-Safe zones?

  • Yes, safe zones could be a definite help for the rebels and civilians. Safe zones will allow refugees to find help and support, rebels will be able to better organize, the wounded could get medical treatment, and civilians could live without the fear of get shot at or bombed from above.
  • Many countries including NATO, UN, and ourselves support the idea of a safe zone. Saudi Arabia feels that safe zones are a good idea but we need the United States and the UN to support us in helping provide this for Syria.
  • The Syrian dictator has refused to loosen his ruthless hold on power and he has shown an unwillingness to and internal bloodshed. If the United States used air power to impose a safe zone in northern Syria they could add a partial no-fly zone and create a protected space for the civilians to find refuge and humanitarian aid.
  • Saudi Arabia could provide critical training, equipment, and humanitarian aid in the safe zones.
  • Saudi Arabia has provided money to Jordan and Turkey for the care of Syrian refugees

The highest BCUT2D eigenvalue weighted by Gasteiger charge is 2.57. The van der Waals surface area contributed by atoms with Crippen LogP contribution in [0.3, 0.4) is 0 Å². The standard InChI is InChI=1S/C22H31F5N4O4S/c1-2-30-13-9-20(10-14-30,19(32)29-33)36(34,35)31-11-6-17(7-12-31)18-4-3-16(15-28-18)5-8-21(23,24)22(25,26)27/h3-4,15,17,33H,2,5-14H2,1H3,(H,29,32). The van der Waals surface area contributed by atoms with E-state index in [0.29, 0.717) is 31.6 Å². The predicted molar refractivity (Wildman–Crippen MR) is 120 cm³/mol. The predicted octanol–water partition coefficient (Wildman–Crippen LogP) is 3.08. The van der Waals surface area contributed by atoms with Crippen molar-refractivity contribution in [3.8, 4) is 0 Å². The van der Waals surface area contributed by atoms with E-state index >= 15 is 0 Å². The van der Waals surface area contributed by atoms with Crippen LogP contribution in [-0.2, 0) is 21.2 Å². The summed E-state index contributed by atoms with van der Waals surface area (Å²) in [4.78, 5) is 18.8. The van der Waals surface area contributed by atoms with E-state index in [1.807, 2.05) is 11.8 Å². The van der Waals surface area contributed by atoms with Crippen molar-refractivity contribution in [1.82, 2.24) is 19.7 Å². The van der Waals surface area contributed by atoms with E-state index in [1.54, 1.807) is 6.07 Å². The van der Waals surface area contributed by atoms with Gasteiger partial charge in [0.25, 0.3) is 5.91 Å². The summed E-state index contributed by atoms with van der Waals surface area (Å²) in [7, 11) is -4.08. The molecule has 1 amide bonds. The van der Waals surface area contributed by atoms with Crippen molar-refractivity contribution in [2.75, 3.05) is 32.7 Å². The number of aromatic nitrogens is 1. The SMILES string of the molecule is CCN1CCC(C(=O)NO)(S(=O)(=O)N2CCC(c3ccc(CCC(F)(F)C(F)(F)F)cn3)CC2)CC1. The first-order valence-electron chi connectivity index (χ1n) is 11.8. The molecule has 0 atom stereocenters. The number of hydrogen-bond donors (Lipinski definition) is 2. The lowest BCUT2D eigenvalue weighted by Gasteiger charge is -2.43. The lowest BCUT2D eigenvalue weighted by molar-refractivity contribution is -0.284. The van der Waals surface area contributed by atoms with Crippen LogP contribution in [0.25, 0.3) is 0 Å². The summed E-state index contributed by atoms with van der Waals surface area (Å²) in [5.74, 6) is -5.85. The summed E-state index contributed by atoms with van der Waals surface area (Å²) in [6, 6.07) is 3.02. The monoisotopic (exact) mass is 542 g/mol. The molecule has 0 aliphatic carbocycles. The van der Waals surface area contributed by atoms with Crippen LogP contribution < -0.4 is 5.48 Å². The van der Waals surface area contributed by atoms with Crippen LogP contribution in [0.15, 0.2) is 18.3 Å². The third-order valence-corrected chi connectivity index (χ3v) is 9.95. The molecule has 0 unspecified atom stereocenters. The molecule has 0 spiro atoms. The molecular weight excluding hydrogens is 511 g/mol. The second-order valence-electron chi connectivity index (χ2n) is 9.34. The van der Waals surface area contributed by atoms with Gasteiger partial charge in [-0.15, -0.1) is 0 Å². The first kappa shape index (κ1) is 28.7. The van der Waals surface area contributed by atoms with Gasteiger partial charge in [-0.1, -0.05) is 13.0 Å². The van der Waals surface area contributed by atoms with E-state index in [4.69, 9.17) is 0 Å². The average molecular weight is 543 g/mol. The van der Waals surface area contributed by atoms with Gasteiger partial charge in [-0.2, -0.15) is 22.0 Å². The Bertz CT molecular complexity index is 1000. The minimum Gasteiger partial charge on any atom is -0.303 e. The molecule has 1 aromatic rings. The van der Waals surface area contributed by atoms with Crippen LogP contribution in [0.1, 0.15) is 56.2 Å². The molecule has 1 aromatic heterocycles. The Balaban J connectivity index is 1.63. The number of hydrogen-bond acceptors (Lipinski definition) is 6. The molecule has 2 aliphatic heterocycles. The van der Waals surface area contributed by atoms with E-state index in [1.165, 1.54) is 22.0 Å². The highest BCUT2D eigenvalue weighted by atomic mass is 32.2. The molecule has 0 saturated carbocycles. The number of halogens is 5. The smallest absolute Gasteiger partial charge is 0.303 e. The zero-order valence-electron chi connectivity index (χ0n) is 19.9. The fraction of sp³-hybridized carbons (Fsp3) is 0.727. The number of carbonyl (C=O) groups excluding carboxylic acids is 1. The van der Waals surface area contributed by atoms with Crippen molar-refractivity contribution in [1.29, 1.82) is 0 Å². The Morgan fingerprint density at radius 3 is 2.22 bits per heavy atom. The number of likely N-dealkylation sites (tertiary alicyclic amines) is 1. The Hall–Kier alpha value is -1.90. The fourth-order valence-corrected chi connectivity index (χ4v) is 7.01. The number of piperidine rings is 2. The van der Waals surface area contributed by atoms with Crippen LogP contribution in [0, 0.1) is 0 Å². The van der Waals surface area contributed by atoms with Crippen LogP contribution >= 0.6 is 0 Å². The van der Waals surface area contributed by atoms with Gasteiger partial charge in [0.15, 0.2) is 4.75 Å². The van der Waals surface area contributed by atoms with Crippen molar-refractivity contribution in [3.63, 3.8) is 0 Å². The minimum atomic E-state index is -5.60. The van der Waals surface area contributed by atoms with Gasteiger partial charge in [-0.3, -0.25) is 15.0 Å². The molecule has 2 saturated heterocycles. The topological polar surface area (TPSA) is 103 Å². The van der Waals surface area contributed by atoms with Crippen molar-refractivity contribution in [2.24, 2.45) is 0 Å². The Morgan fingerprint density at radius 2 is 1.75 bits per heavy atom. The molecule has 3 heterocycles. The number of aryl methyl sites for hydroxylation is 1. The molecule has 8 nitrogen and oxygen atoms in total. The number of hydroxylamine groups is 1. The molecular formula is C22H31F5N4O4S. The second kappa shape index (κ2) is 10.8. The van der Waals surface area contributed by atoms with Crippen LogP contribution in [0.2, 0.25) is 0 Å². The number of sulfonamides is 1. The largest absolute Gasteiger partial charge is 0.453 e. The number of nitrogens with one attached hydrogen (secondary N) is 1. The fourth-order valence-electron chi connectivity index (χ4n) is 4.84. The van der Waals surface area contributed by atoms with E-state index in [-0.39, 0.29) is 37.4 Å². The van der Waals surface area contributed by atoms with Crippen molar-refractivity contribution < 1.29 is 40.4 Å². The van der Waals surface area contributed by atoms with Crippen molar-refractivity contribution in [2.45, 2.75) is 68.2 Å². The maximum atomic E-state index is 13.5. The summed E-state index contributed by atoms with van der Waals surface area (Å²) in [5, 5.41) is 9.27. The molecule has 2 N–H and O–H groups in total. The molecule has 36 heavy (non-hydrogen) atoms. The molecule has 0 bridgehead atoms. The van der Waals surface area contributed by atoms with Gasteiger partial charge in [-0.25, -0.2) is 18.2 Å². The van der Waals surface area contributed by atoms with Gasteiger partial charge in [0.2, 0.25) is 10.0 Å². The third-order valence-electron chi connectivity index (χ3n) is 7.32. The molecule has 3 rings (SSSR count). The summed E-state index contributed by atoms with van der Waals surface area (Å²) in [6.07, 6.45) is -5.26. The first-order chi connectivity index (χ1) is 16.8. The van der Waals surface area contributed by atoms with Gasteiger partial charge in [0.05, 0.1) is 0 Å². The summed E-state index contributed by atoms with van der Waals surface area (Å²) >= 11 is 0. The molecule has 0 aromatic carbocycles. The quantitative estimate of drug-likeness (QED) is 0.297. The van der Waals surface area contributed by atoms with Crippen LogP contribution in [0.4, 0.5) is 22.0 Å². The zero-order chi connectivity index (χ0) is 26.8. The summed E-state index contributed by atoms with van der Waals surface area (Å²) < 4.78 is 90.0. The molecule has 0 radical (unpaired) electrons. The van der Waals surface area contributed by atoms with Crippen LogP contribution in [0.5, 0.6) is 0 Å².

• Arab Spring View

    Even though we ourselves have had an uprising on our hands, or government changed for the greater good of our people.

    Defense Concerning our Arab Spring

  • We are not proud of that part of our past, but every nation has a flaw. Having a small population spread over all of Arabia, we had overlooked our minority, Shiite.

  • We heard their demands, and even though violence did occur, our government and King Abdullah have been compromising and granting requests.

  • We have seen that our people were unhappy and tried to change for them, instead of utilizing violence for all that oppose us.

  • We in Saudi Arabia are modern and understand a good solid economy and strong Islamic roots will prepare our people for the future no matter their religious affiliations.

  • We have even granted women the right to vote in the next election

"I don't believe that liberal democracy will be put in place tomorrow but we have to start somewhere. Equality, the rule of law — the country is ready for this. We have to start the process"
~Dr Tawfik Alsaif, dissident campaigner